Wednesday, August 28, 2013

What are Cut Scores and How Do They Impact My Students?

By Saler Axel, RME Research Assistant

Many researchers and practitioners believe that tests are used for accountability in education now more than ever before. The media often report the percentage of students placed into particular performance standards on high-stakes tests and the resulting impact on students, schools, districts, and states can be considerable. We frequently hear how impactful high-stakes tests can be, but what about those assessments developed by teachers?

Teachers are the most frequent users and producers of tests (Nunally, 1964). Teachers’ assessments account for at least 75 percent of all educational measures (Nunally, 1964). They are responsible for testing students individually and interpreting student-related measurement data (Nunally, 1964; Torgerson & Adams, 1954). If created well, classroom tests can be more useful than a standardized exam, particularly as a measure of content (Worthen et al., 1993). This is great news for those of us that want to formatively gauge students’ understanding of classroom content in a well-constructed and accurate manner! (See Beth Richardson’s blog on test development guidance.)

Beth’s blog highlights the components of a well-developed assessment. After reading it, your next consideration might be: What are cut scores and performance standards? How do I interpret my students’ test scores? What do these assessments tell me about my students? And ultimately, how do these test scores impact my students?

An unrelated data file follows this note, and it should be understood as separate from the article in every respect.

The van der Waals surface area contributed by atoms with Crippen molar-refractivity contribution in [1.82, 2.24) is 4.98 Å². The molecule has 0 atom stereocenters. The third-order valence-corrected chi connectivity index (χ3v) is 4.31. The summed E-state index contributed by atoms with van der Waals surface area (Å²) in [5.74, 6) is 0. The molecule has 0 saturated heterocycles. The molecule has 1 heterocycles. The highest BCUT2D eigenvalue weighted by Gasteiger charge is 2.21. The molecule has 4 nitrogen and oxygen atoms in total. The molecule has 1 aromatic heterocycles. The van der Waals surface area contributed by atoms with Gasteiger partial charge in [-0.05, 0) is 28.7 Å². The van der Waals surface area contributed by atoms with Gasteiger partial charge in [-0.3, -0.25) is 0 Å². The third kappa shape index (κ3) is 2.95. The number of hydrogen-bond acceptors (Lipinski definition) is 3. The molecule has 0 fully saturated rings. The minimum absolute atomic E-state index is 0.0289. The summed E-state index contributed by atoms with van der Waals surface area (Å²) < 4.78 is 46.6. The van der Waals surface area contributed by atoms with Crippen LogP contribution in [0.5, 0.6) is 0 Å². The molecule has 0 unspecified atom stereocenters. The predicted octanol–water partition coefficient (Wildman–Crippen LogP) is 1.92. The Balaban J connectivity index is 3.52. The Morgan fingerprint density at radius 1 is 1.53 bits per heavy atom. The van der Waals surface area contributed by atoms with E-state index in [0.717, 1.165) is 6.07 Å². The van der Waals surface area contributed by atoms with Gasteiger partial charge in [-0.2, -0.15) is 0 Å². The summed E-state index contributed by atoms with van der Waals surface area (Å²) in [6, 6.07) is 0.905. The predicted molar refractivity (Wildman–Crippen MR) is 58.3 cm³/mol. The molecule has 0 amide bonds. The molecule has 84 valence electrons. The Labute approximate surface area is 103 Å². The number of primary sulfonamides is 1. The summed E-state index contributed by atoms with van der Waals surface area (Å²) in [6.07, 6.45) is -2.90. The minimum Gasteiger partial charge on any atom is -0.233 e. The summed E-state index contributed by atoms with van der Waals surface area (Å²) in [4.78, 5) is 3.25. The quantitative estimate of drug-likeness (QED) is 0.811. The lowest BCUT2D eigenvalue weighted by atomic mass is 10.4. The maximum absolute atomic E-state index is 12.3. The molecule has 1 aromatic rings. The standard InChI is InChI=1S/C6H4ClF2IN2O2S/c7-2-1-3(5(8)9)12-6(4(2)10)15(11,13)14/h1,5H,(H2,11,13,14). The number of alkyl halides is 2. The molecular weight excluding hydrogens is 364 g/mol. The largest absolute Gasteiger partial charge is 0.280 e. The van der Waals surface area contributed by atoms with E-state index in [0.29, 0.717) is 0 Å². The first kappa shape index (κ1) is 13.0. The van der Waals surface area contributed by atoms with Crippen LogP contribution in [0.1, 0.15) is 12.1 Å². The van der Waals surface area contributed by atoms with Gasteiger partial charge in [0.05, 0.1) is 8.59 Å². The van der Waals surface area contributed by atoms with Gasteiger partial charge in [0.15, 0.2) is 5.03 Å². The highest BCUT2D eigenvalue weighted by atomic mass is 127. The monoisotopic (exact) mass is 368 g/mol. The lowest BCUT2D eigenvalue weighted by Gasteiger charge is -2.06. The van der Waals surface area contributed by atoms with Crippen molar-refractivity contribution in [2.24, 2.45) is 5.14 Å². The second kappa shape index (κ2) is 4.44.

What are cut scores and performance standards?

Examinees are often classified in a pass-fail or “mastery-proficiency-competency” (Berk, 1980) manner. You have likely used these categories before in your own teaching. Researchers call these categories performance standards. Cut scores are the points between each grouping. Performance standards are defined as qualitative distinctions between adjacent levels of what test takers know and what they can do at specified levels (Kane, 2001). Cut scores, defined as quantitative points on a performance continuum, serve as operational versions of the corresponding performance standard (Kane, 2001). When you combine the two concepts, the cut score is a statement of how much knowledge of the content domain an examinee needs to demonstrate to fall within a particular performance standard (Haertel, 1985; Jorgensen & McBee, 2003).

How do I interpret my students’ test scores?

In other words, when you administer an assessment to your students, you are testing their knowledge of a particular construct. This may include your first grade students’ knowledge and ability to use addition properties, such as commutativity and associativity, to add whole numbers. Imagine that this assessment includes three performance standards and two cut scores.

 Students that score below cut score 1 are considered competent users of addition properties. Students that scores between cut score 1 and cut score 2 are considered proficient users of addition properties. Students that score above cut score 2 are considered having mastered addition properties.

What do these assessments tell me about my students?

Performance standards are similar to rubrics. They describe what concepts a student must understand (and demonstrate the knowledge and skills pertaining to it) to place into a particular performance standard and receive a certain test score. Performance standards list characteristics of students’ skills. Using our prior example, the competent user of addition properties to add whole numbers may be able to utilize the properties when prompted, but require scaffolded guidance to implement them. Proficient users may only need prompting but once reminded, need no further assistance. Students that have mastered addition properties may be able to utilize them without prompting or scaffolded guidance.